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post #5 of 17 Old 10-10-2013, 12:27 PM
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Personaly no I wouldnt go for it the hocks wont take that sort of strain long term
Often welsh Cobs can do a decent and competative medium level dressage test (3rd level) if you wanted a heavier type with the athletasism to do dressage. They dont often go higher however.
A welsh TB cross is often the choice for young rider dressage ponies and so are connemaras.

RIDE your horse FORWARDS and keep him STRAIGHT

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post #6 of 17 Old 10-10-2013, 01:58 PM
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I have seen Friesians be very successful in the Dressage arena.

Though, I must agree with the rest of the above. You may be better off purchasing a WB or Cob, depending on the level you'd like to show at, and your budget.
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post #7 of 17 Old 10-10-2013, 03:48 PM
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Aww, but she's so cute!
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post #8 of 17 Old 10-11-2013, 12:18 PM Thread Starter
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Location: Eastern Connecticut
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Well, I'm Keeping Her on The Back Burner

I ride a Friesian Andalusian cross right now who moves very much like a Friesian and I do very well on her. In fact, no one else in the barn can ride her except me or the trainer. She's very dominant but a sweet heart. I was just wondering about the fillys hocks because my trainer said they're not that bad and she could go to first level. I'm already at first level and want to go to third but I don't have allot of money so I might just get an all rounder horse. I can definitely handle the physical aspect of training. I'm only 28 and I use to ride every other day for free but that horse is now sold thanks to my training and showing him.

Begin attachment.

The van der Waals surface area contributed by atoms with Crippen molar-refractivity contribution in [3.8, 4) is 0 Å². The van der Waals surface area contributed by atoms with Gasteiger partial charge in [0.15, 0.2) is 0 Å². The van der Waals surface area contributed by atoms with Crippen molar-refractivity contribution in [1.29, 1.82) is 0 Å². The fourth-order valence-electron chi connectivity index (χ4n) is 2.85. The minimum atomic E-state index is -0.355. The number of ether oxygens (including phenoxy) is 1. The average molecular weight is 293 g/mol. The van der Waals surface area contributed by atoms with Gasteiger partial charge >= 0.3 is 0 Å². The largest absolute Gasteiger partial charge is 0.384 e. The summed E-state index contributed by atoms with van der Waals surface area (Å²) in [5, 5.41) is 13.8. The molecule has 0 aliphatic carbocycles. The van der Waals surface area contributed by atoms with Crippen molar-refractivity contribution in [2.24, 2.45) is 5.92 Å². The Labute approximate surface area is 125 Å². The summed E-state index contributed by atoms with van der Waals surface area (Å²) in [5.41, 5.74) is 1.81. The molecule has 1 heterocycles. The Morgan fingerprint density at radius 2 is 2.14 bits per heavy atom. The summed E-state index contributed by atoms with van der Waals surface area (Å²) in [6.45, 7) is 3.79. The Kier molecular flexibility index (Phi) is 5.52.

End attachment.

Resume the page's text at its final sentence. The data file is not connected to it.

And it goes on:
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post #9 of 17 Old 10-11-2013, 01:56 PM
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There is a big difference between getting on a horse and ridding, and training from the ground up.

I personally join in the not suitable group. I used to live on the Dutch boarder... Friesians are two a penny, as are Iberian breeds thanks to cheap transport from Spain.

But you very, very rarely see them above A level. They don't have the movement and are extremely difficult to put together.. Friesians, not Iberians that is. One lady at my old barn had one, and I was allowed a ride.. This boy moved like a WB but it was one of the most difficult rides I had ever had!

I would pass, and if financially your budget sucks (which mine would right now if I were looking!) wait for winter to hit in and people drop prices. Buy in the winter, sell in the spring. Have patience!
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post #10 of 17 Old 10-11-2013, 02:20 PM
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I know I sound like an old crank (because I am one) , but I don't get the fascination with Fresians. I don't care for the whole neck in the air thing. a bit like riding a camel.